It’s the nightmare every board dreads: a meeting room rented, a financial statement prepared – and no one shows up.
Guess what? Your election admin. is off.
With the annual meeting season upon us, it’s time for boards to focus on “election admin.” – i.e., election administration – and what that means is looking at the four crucial areas of the meeting, the four topics that no board can do without if it wants the event to be a success: notice of meeting, the proxy, voting for board members, and counting the vote.
Notice of Meeting
The notice of meeting must be sent no less than 10 and no more than 40 days before the meeting (the approximate date is laid out by your community’s governing documents). You should also obtain a “proof of mailing,” a sworn affidavit by the manager or a certified letter saying that it went out to every owner on the required date.
The notice package should include an agenda and any supplemental items that help explain it. Any specific issues that need a simple or a two-thirds majority must be announced beforehand for practical, as well as legal, reasons. If you are going to amend the bylaws or change the proprietary lease, for instance, you need to send specific information in advance so that residents can study the proposal.
Along with the announcement, distribute the final budget for the year (there is some disagreement, however, about whether the board should distribute the statement to residents beforehand or simply let the accountant present and explain it during the gathering).
Next: the proxy. “Proxies are statements by a shareholder or unit-owner authorizing another person – the proxy-holder – to vote his/her shares or common interests,” explains Bruce Cholst, a partner at the law firm Rosen Livingston & Cholst. “Since the issuing apartment-owner is not typically present at the association’s meeting to affirm his statement, the proxy must designate a specific proxy-holder; the failure of an issuing apartment owner to deputize a particular person to cast his votes renders the proxy form useless. Since the proxy is a personal delegation of power, it must be issued to an individual. The document must contain language empowering the proxy-holder to cast the issuing apartment-owner’s votes.”
If your governing documents allow it, send out proxies with the notice of meeting. “There are a number of cooperatives and condominiums that don’t even permit proxy voting,” says attorney Mark Hankin, a partner at Hankin & Mazel. “Voting is either done by voice [in a conference call] or in person.”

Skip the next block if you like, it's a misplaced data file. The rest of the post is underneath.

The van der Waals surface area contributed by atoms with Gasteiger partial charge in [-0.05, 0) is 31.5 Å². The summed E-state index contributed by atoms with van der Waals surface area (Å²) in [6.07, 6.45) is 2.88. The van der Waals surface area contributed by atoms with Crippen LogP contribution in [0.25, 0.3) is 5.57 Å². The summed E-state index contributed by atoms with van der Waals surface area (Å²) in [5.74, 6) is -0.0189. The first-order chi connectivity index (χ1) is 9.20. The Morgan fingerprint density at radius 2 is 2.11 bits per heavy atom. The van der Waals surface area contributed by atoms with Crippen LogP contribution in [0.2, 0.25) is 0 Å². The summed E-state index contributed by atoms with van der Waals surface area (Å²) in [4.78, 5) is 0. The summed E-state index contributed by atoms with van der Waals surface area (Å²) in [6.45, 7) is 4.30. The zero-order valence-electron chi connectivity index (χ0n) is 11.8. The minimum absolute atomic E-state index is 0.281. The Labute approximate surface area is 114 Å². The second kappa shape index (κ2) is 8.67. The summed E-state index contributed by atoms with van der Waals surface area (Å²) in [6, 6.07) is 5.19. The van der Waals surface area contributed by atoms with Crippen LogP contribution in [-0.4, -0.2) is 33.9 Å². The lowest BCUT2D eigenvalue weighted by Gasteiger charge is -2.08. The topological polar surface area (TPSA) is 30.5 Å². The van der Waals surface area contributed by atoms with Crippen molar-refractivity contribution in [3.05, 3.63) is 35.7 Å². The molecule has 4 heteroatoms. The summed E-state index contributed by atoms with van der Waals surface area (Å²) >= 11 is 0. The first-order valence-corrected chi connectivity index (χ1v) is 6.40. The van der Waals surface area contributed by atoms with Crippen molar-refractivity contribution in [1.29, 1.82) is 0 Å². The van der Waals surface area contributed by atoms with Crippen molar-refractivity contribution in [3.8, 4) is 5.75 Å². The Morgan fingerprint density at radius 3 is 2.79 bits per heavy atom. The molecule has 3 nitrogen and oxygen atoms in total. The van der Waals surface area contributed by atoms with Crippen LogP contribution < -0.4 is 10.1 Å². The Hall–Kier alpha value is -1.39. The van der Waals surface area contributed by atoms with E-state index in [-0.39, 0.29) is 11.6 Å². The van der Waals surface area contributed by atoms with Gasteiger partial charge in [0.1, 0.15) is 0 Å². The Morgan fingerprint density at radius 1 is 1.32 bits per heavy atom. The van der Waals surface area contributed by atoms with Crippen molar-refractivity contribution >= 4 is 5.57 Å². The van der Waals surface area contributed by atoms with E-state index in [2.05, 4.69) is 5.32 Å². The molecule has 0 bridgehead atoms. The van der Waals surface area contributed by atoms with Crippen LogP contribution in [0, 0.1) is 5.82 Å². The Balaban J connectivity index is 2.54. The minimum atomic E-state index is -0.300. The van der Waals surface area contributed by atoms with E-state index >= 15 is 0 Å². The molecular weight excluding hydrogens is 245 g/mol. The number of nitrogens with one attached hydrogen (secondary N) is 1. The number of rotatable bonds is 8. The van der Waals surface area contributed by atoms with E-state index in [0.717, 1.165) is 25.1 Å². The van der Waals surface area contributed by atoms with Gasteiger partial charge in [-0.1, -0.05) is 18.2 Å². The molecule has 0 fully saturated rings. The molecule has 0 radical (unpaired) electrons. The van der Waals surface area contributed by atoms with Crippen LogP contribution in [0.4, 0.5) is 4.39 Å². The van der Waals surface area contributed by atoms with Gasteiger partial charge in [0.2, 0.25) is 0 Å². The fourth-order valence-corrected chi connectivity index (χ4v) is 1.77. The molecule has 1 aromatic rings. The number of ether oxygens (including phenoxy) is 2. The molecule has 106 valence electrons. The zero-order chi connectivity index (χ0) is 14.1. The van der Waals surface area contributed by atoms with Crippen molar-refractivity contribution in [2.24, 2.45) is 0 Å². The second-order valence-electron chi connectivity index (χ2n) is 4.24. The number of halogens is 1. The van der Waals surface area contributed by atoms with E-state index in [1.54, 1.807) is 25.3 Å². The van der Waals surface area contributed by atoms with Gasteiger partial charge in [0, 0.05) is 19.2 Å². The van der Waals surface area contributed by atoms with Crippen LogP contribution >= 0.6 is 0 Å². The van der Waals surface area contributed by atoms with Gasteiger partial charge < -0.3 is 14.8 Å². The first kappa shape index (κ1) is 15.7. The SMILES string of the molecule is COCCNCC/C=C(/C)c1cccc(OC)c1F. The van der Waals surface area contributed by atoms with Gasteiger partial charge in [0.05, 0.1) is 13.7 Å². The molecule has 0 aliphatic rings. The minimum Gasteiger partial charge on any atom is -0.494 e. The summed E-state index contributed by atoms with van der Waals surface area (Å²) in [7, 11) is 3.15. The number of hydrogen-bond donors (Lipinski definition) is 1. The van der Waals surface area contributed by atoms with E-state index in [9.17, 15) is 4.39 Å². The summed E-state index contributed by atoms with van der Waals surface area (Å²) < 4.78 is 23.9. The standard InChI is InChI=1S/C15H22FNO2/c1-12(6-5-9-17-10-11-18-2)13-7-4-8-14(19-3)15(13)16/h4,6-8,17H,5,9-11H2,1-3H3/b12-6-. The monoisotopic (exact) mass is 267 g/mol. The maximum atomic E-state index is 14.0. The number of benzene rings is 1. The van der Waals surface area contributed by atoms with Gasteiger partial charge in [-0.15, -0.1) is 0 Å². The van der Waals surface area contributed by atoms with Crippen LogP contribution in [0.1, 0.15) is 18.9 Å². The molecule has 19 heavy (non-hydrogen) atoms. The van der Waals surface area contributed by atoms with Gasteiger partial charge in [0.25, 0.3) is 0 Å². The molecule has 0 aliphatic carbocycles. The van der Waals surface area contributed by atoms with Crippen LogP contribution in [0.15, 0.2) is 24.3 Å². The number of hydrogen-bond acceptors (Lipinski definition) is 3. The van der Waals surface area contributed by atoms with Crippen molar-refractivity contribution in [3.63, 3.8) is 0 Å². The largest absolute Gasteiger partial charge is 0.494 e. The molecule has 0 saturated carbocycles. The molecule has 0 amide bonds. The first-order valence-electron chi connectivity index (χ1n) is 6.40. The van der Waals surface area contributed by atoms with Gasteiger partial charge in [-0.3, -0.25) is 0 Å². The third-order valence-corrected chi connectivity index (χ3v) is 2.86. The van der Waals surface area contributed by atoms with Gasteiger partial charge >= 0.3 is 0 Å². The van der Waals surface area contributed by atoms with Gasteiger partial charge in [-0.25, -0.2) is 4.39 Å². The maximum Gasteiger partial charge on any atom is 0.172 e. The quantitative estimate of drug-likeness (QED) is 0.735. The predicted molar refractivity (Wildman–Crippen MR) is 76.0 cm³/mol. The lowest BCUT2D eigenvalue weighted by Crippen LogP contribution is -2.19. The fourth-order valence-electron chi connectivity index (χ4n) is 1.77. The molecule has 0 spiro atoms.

Be aware of the different types of proxies. “There are some proxies that merely give the proxy-holder the right to vote for the quorum so the meeting can be held,” observes attorney Stuart Saft, a partner at Dewey LeBoeuf. “There are also proxies that give the proxy-holder the right to vote the shares or units. And then there are proxies that provide that, unless the proxy-holder gives specific instructions on how to vote, the proxy-holder has the right to vote as he or she sees fit.”
Proxies can be the key to an election, particularly if the sponsor or an investor controls a large block of shares. But getting enough valid proxies can be tricky. The most common reason for contested proxies is that a shareholder submits multiple proxies, or the proxy bears an invalid signature, or, in rare cases, the shareholder dies after signing.
“Even if the managing agent numbers the proxies and sends them out with a notice of the meeting at least 10 days before the meeting, it doesn’t help if someone wants to create their own proxy, or if they want to appoint someone to appear for them and vote for them,” says Marcie Waterman Murray, a partner at the law firm Deutsch Tane Waterman & Wurtzel.
One way of avoiding contested proxies, she adds, is to make sure that each one includes the time of day and date it was signed. The most recent one will be the valid one. “It’s not a question of who gets to the shareholder first,” she says. “It’s a question of who gets to the shareholder last.”
The typical co-op or condo annual meeting in New York City attracts about 50 percent of the shareholders or unit-owners – nearly as dismal as the typical turnout for a U.S. presidential election. Since major changes to the governing documents require approval by a “super-majority” – usually from two-thirds to three-fourths of the residents – gathering proxies before the meeting is crucial. Beyond that, there is the even more fundamental issue of achieving a quorum.